on town. The newly added songs only ENHANCE- the old songs. Fitting in perfectly- you feel as though there they whole time.
The music is extraordinary and the new songs simply breathtaking- making adults relate more to a show kids will enjoy
seeing with their parents."They Live In You" and "Endless Night" are my personal favorites making me inspect myself and the
loved ones I have lost. Disney has made these new songs... add a certain depth that the movie did not have. Given you a somewhat
darker version of the movie.
It's easy to see- why the show won so many Tony's... in the disney tradition of theater
the show plays perfectly only enhancing the storyline and making it more appealing to kids and adults. This show will always
ROAR on Broadway still holding a lot of Broadway accolades that will be hard for any show to beat. This is a perfect musical
for anyone who is having a bad day or has lost someone they love can relate- I found the show inspiring, stiring, and powerful
and listen to the CD brings back those same emotions. The whole emphsasis of this Lion King- is that no matter who've lost-
they live on in you.
| Transcendent, resplendent, regal Lion King, November 6, 2005|
I finally saw the production this summer with my 6-year old. Having seen all the cartoons,
and generally disliking the formulaic plots and wisecracking sidekicks that Disney favors, I had no idea what a surprise was
With the more vividly African elements in the music, costuming, and scenery, but especially thanks to the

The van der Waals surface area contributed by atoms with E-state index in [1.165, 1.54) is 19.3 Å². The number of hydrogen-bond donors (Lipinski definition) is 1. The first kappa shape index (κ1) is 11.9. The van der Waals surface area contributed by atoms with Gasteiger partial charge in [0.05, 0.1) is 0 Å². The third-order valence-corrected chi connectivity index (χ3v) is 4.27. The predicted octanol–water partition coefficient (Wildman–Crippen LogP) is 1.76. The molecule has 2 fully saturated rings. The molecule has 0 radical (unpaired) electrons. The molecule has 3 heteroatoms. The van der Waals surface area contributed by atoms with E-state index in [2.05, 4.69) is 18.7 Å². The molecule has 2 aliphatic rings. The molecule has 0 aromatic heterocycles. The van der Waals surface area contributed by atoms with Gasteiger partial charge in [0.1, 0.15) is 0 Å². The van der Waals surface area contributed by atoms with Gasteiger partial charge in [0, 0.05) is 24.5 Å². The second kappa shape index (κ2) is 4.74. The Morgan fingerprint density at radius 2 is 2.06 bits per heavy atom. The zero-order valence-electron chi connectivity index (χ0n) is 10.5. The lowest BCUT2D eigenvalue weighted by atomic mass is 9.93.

human actors' performances, I saw it as if for the first time. Somehow, for me, the show highlighted some very serious themes
that never stood out as much for me in the cartoons. The themes of courage, redemption, responsibility, faith, and just vs
unjust rule are profound--and absolutely adult. They pack a wallop, too--they brought me to tears more than once. Like the
best literature, Lion King works on many levels at once, and can help parents explain the more serious themes to their kids.
Also, the respect paid to African music and culture is sincere, refreshing--and rare. The cartoon is never far from
mind, but the ancestors are given voice by the music, and Rafiki is not a caricature--rather, Rafiki's spiritual core is a
catalyst for Simba's acceptance of responsibility.
No wonder this was seen as groundbreaking--it's absolutely transformative.
Thank you, Disney, Sir Elton, Ms. Taymor, and all the collaborators over the years. A simple animal fable--the most universal
form of fiction--has become an enduring work of art.
| Still a great show almost 10 years later , August 28, 2005|
It maybe heard around to believe that in 2 years, that it would be 10 years that the